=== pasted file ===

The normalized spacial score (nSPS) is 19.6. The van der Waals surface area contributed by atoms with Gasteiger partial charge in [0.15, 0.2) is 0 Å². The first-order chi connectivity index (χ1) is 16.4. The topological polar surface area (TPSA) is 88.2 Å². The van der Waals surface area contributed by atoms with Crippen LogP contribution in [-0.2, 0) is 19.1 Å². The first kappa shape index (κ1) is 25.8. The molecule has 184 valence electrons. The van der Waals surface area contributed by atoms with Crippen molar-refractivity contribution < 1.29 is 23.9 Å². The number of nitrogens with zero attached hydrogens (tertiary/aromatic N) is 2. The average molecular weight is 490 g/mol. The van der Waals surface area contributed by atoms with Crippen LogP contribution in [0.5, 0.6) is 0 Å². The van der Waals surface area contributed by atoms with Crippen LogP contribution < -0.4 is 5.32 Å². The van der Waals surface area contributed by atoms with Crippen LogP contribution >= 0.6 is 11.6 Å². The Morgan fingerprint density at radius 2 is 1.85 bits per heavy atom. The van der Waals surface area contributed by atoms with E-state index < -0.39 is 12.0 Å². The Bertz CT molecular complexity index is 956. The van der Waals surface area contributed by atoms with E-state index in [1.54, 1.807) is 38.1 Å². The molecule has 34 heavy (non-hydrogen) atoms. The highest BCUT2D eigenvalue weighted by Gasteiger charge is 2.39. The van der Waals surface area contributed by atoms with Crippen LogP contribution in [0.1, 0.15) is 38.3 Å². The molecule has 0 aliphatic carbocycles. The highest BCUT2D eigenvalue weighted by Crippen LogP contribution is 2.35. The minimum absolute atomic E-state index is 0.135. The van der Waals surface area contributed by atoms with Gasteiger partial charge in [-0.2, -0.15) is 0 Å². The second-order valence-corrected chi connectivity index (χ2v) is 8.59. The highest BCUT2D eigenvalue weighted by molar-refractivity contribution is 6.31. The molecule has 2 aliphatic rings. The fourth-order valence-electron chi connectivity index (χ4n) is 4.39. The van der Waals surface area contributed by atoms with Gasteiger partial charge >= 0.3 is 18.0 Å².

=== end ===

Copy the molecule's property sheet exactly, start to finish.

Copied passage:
The normalized spacial score (nSPS) is 19.6. The van der Waals surface area contributed by atoms with Gasteiger partial charge in [0.15, 0.2) is 0 Å². The first-order chi connectivity index (χ1) is 16.4. The topological polar surface area (TPSA) is 88.2 Å². The van der Waals surface area contributed by atoms with Crippen LogP contribution in [-0.2, 0) is 19.1 Å². The first kappa shape index (κ1) is 25.8. The molecule has 184 valence electrons. The van der Waals surface area contributed by atoms with Crippen molar-refractivity contribution < 1.29 is 23.9 Å². The number of nitrogens with zero attached hydrogens (tertiary/aromatic N) is 2. The average molecular weight is 490 g/mol. The van der Waals surface area contributed by atoms with Crippen LogP contribution in [0.5, 0.6) is 0 Å². The van der Waals surface area contributed by atoms with Crippen LogP contribution < -0.4 is 5.32 Å². The van der Waals surface area contributed by atoms with Crippen LogP contribution >= 0.6 is 11.6 Å². The Morgan fingerprint density at radius 2 is 1.85 bits per heavy atom. The van der Waals surface area contributed by atoms with E-state index < -0.39 is 12.0 Å². The Bertz CT molecular complexity index is 956. The van der Waals surface area contributed by atoms with E-state index in [1.54, 1.807) is 38.1 Å². The molecule has 34 heavy (non-hydrogen) atoms. The highest BCUT2D eigenvalue weighted by Gasteiger charge is 2.39. The van der Waals surface area contributed by atoms with Crippen LogP contribution in [0.1, 0.15) is 38.3 Å². The molecule has 0 aliphatic carbocycles. The highest BCUT2D eigenvalue weighted by Crippen LogP contribution is 2.35. The minimum absolute atomic E-state index is 0.135. The van der Waals surface area contributed by atoms with Gasteiger partial charge in [-0.2, -0.15) is 0 Å². The second-order valence-corrected chi connectivity index (χ2v) is 8.59. The highest BCUT2D eigenvalue weighted by molar-refractivity contribution is 6.31. The molecule has 2 aliphatic rings. The fourth-order valence-electron chi connectivity index (χ4n) is 4.39. The van der Waals surface area contributed by atoms with Gasteiger partial charge >= 0.3 is 18.0 Å².